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Chairman of University of North Texas, Computer Science and Engineering Department, Prof. Bryant will give a seminar on Domain Specific Languages in CMPE-Amphi on Wednesday, November 7, at 11.30.

Published Date: Monday, 5 November 2018
Domain Specific Languages
Speaker: Prof. Barrett R. Bryant
Computer Engineering Dept. Amphi
November 7, 2018 Wednesday, 11.30

Barrett R. Bryant is Professor and Chair of Computer Science and Engineering (CSE) at the University of North Texas (UNT). He received his B. S. in computer science from the University of Arkansas at Little Rock in 1979 and his M. S. and Ph. D. in computer science from Northwestern University in 1980 and 1983, respectively. From 1983-2011, he was on the faculty of the University of Alabama at Birmingham. He has also held visiting appointments at a number of institutions, including Ibaraki University, Hitachi, Japan, the Naval Postgraduate School, Monterey, California, USA, and Tsinghua University, Beijing, China. He serves on the Steering Committee of SAC (ACM Symposium on Applied Computing), and is a member of EAPLS, and a senior member of ACM and IEEE. His primary research area is programming languages, especially applied to problems in software engineering, and has published over 150 papers in journals and conferences in this and related fields.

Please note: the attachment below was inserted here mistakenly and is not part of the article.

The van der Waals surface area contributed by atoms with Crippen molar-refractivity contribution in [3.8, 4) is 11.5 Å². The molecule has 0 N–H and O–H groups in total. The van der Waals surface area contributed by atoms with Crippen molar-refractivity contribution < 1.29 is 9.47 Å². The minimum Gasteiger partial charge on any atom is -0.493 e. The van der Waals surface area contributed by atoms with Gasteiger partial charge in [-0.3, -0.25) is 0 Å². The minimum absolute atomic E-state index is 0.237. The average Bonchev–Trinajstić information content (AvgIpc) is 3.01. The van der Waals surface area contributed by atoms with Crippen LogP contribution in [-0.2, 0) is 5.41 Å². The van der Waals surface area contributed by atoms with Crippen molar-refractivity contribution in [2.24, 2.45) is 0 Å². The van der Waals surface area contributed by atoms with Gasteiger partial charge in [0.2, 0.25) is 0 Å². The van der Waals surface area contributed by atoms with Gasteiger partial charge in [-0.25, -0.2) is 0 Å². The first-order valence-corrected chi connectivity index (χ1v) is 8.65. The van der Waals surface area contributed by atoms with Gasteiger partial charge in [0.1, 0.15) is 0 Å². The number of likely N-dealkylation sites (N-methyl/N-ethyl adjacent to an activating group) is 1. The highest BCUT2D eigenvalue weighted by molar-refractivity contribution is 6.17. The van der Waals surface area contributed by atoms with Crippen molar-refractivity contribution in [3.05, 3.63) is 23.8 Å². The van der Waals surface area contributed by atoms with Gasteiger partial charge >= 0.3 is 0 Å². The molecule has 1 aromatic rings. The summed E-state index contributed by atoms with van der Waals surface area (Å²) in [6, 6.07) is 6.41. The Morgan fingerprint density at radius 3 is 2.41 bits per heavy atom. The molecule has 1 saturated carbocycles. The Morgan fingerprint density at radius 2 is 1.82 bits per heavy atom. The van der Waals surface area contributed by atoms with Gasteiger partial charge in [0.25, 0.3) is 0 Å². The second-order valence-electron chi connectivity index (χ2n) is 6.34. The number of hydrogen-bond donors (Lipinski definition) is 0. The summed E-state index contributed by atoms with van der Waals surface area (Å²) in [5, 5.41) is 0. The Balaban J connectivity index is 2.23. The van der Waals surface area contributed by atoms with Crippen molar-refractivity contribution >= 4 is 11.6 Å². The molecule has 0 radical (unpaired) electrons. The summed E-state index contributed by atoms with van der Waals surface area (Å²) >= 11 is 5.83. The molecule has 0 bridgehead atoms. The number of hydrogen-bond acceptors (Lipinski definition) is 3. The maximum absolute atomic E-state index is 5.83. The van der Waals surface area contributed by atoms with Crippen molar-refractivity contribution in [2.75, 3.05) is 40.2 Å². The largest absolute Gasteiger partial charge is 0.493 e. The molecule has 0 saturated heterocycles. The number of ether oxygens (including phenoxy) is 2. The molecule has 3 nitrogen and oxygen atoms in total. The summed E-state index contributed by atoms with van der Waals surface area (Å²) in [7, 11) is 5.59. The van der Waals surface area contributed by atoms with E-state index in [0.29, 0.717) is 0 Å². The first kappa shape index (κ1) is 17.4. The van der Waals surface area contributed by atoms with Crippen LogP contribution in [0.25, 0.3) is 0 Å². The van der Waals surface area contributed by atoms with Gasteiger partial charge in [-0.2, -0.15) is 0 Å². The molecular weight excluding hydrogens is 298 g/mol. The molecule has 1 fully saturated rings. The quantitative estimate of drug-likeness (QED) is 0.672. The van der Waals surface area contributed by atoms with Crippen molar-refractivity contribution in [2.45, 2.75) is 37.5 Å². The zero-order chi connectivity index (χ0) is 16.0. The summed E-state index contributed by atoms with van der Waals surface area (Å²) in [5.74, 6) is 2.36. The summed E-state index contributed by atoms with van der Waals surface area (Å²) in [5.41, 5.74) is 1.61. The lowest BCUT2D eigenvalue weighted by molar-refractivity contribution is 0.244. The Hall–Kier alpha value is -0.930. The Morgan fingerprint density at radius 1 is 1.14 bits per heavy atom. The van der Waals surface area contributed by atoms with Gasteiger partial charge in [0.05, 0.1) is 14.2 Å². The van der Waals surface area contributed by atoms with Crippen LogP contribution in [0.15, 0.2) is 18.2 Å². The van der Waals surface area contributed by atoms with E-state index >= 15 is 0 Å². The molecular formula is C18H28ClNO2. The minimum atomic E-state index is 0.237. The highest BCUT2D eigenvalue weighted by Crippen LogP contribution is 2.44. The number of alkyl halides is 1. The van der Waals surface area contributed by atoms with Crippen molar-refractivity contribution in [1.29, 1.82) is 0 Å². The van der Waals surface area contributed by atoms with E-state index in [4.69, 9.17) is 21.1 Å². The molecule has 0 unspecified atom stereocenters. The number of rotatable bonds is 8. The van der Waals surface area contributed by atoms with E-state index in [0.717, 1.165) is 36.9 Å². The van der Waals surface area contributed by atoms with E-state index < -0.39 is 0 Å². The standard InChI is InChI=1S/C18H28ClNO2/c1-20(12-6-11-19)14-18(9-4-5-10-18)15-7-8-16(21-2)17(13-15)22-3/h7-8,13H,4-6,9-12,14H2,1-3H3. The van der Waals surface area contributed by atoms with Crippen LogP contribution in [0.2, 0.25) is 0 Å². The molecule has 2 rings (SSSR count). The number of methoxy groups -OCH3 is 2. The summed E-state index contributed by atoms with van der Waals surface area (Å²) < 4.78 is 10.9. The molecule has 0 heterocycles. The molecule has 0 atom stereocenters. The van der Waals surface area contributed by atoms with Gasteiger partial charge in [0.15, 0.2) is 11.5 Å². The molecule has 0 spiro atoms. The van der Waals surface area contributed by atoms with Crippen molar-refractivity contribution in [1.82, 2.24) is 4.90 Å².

Title of the talk: Domain Specific Languages

Domain-Specific Languages (DSLs) are programming languages tailored to a specific application domain. DSLs are the next generation of programming languages and are used in domains such as aerospace, automotive, financial, etc. They offer substantial gains in expressiveness and ease of use compared with general-purpose programming languages, such as C++ and Java, in their domain of application. DSLs allow solutions to be expressed at the level of abstraction of the problem domain. Consequently, domain experts themselves can understand, validate, modify, and often even develop DSL programs. This talk will describe the principles of Domain-Specific Languages and how they are implemented.

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